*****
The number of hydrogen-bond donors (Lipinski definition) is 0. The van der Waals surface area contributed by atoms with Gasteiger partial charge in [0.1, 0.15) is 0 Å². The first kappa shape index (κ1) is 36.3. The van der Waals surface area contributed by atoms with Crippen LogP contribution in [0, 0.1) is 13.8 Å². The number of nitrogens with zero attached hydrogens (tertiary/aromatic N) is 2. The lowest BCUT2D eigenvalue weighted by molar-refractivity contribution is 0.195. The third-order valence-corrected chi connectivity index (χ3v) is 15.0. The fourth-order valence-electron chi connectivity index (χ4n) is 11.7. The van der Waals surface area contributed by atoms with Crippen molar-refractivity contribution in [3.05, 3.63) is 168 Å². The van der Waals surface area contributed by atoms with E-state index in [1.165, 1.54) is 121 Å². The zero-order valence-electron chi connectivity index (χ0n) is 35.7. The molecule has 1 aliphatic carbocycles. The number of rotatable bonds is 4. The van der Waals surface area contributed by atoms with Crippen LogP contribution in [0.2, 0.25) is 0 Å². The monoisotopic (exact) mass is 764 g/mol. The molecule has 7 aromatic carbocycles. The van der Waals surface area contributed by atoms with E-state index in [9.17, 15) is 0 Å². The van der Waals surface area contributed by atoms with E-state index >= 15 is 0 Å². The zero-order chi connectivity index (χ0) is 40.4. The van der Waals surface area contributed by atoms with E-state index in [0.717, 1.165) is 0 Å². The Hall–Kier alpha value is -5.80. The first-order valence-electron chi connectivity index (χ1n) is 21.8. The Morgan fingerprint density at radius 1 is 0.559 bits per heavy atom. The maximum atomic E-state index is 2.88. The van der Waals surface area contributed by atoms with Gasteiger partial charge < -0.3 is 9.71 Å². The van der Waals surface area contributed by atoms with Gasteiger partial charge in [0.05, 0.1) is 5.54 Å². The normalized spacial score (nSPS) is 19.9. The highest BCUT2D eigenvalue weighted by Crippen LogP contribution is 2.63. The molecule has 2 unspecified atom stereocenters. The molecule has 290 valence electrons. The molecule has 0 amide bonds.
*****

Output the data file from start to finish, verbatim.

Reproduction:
The number of hydrogen-bond donors (Lipinski definition) is 0. The van der Waals surface area contributed by atoms with Gasteiger partial charge in [0.1, 0.15) is 0 Å². The first kappa shape index (κ1) is 36.3. The van der Waals surface area contributed by atoms with Crippen LogP contribution in [0, 0.1) is 13.8 Å². The number of nitrogens with zero attached hydrogens (tertiary/aromatic N) is 2. The lowest BCUT2D eigenvalue weighted by molar-refractivity contribution is 0.195. The third-order valence-corrected chi connectivity index (χ3v) is 15.0. The fourth-order valence-electron chi connectivity index (χ4n) is 11.7. The van der Waals surface area contributed by atoms with Crippen molar-refractivity contribution in [3.05, 3.63) is 168 Å². The van der Waals surface area contributed by atoms with E-state index in [1.165, 1.54) is 121 Å². The zero-order valence-electron chi connectivity index (χ0n) is 35.7. The molecule has 1 aliphatic carbocycles. The number of rotatable bonds is 4. The van der Waals surface area contributed by atoms with Crippen LogP contribution in [0.2, 0.25) is 0 Å². The monoisotopic (exact) mass is 764 g/mol. The molecule has 7 aromatic carbocycles. The van der Waals surface area contributed by atoms with E-state index in [9.17, 15) is 0 Å². The van der Waals surface area contributed by atoms with E-state index >= 15 is 0 Å². The zero-order chi connectivity index (χ0) is 40.4. The van der Waals surface area contributed by atoms with E-state index in [0.717, 1.165) is 0 Å². The Hall–Kier alpha value is -5.80. The first-order valence-electron chi connectivity index (χ1n) is 21.8. The Morgan fingerprint density at radius 1 is 0.559 bits per heavy atom. The maximum atomic E-state index is 2.88. The van der Waals surface area contributed by atoms with Gasteiger partial charge < -0.3 is 9.71 Å². The van der Waals surface area contributed by atoms with Gasteiger partial charge in [0.05, 0.1) is 5.54 Å². The normalized spacial score (nSPS) is 19.9. The highest BCUT2D eigenvalue weighted by Crippen LogP contribution is 2.63. The molecule has 2 unspecified atom stereocenters. The molecule has 290 valence electrons. The molecule has 0 amide bonds.